With the Passover-Easter season drawing near, I’m getting ready for a question I hear almost every year: How can Christian tradition say that Yeshua was crucified on a Friday and rose again Sunday morning, when Yeshua himself said that he would be “three days and three nights in the depths of the earth” (Matt 12:40)? Since Yeshua rose before dawn on the first day (which we call Sunday), he must have been crucified on a Thursday, and spent Thursday, Friday, and Saturday nights in the tomb.
That seems to be the literal sense of Matt 12, but taking an isolated biblical passage in its simple literal sense doesn’t always produce the best interpretation. Yeshua cites “three days and three nights” just once. The Gospels and 1 Corinthians 15 say a dozen times or more that Yeshua rose “on the third day,” and the two statements don’t jibe. If Yeshua stayed in the grave three days and three nights, he’d rise on the fourth day. Just to be sure, let’s see how Yeshua himself defines “third day.”
Just at that moment, some P’rushim came up and said to Yeshua, “Get out and go away from here, because Herod wants to kill you!” He said to them, “Go, tell that fox, ‘Pay attention: today and tomorrow I am driving out demons and healing people, and on the third day I reach my goal.’ Nevertheless, I must keep travelling today, tomorrow and the next day; because it is unthinkable that a prophet should die anywhere but in Yerushalayim.” (Luke 13:31–33)
Day one is today, day two is tomorrow, and then comes the third day. By this chronology, in Yeshua’s final days, Friday would be “today”, Shabbat would be “tomorrow”, and Sunday would be the third day. “Three days and three nights” is apparently an idiomatic expression, and if you want to be more precise, you have to go with “on the third day.” This same usage appears in the Tanakh, if you compare Esther 4:16 with 5:1, or 1 Samuel 30:12 with 30:13.
Moreover, “On the third day” had tremendous significance even before the resurrection. Rav Sha’ul writes,
For among the first things I passed on to you was what I also received, namely this: the Messiah died for our sins, in accordance with what the Tanakh says; and he was buried; and he was raised on the third day, in accordance with what the Tanakh says. (1 Cor. 15:3–4)
Paul says that Messiah’s resurrection “on the third day” is in accordance with Scripture, but there are actually few, if any, direct references to a third-day resurrection of the Messiah in the Tanakh. Hosea 6:2 speaks of a general resurrection on the third day, and this may be part of Paul’s thinking, but the background of the third days goes well beyond that.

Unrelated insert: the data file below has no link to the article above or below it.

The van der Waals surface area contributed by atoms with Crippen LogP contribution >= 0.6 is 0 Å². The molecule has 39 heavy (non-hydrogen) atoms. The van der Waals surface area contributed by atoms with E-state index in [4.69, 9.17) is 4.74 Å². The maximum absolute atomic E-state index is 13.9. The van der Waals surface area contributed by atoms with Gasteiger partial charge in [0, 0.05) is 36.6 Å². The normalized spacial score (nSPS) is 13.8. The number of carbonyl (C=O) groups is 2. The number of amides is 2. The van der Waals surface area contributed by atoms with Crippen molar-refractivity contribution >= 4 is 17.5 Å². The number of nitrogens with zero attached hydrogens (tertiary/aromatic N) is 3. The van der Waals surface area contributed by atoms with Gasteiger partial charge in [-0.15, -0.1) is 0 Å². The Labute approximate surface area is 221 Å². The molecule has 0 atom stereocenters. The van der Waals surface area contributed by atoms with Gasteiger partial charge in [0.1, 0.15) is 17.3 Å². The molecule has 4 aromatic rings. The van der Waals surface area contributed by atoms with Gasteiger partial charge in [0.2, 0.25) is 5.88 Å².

In Midrash Genesis 56.1 the rabbis discuss the third day as the day of revelation, starting with the story of Abraham traveling to Moriah to offer up Isaac.
“On the third day, Abraham lifted up his eyes…” (Gen 22:4). It is written “He will revive us after two days; on the third day He will set us up, and we will live before Him” (Hos 6:2). On the third day of the tribes it is written, “On the third day, Joseph said to them…” (Gen 42:18). On the third day of the spies, as it says “…and hide yourselves there three days…” (Josh 2:16). On the third day of the giving of the Torah, as it says “It came to pass on the third day…” (Exod 19:16). On the third day of Jonah, as it is written “…and Jonah was in the belly of the fish for three days and three nights” (Jon 2:1). On the third day of the resurrection of the dead, as it is written “He will revive us from the two days, on the third day He will set us up, and we will live before Him” (Hos 6:2). On Esther’s third day, “Now it came to pass on the third day, that Esther clothed herself regally…” (Est 5:1).
The third day clearly enjoys a special status, and the rabbis ask how it comes to merit such favor.
The Rabbis say: in the merit of the third day of the giving of the Torah, as it says “It came to pass on the third day when it was morning…” (Exod 19:16). Rabbi Levi said: in the merit of the third day of our father Avraham, as it says “On the third day, Avraham lifted up his eyes and saw the place from afar” (Gen 22:4). What did he see? He saw a cloud attached to the mountain. He said: it appears that this is the place where the Holy One told me to offer up my son.
“The third day” has been the day of revelation ever since Avraham saw the glory-cloud in the mountain and knew this is to be the place of Isaac’s sacrifice on the third day. In Paul’s time, rabbinic discussion was already linking the offering of Isaac with the resurrection (as in Hosea 6). When Avraham tells his servants “I and the boy will go there, worship and return to you” (Gen 12:5), he is hinting that Isaac will be raised again after he offers him up in sacrifice. In this midrash the offering of Isaac receives preeminence even over the giving of Torah. The stage is set for the resurrection of Messiah on the third day, and for all to recognize that this miracle that changes everything is already foretold in the Hebrew Bible.
All Scripture references are from Complete Jewish Bible.
Illustration: Resurrection at the River, Marc Chagall.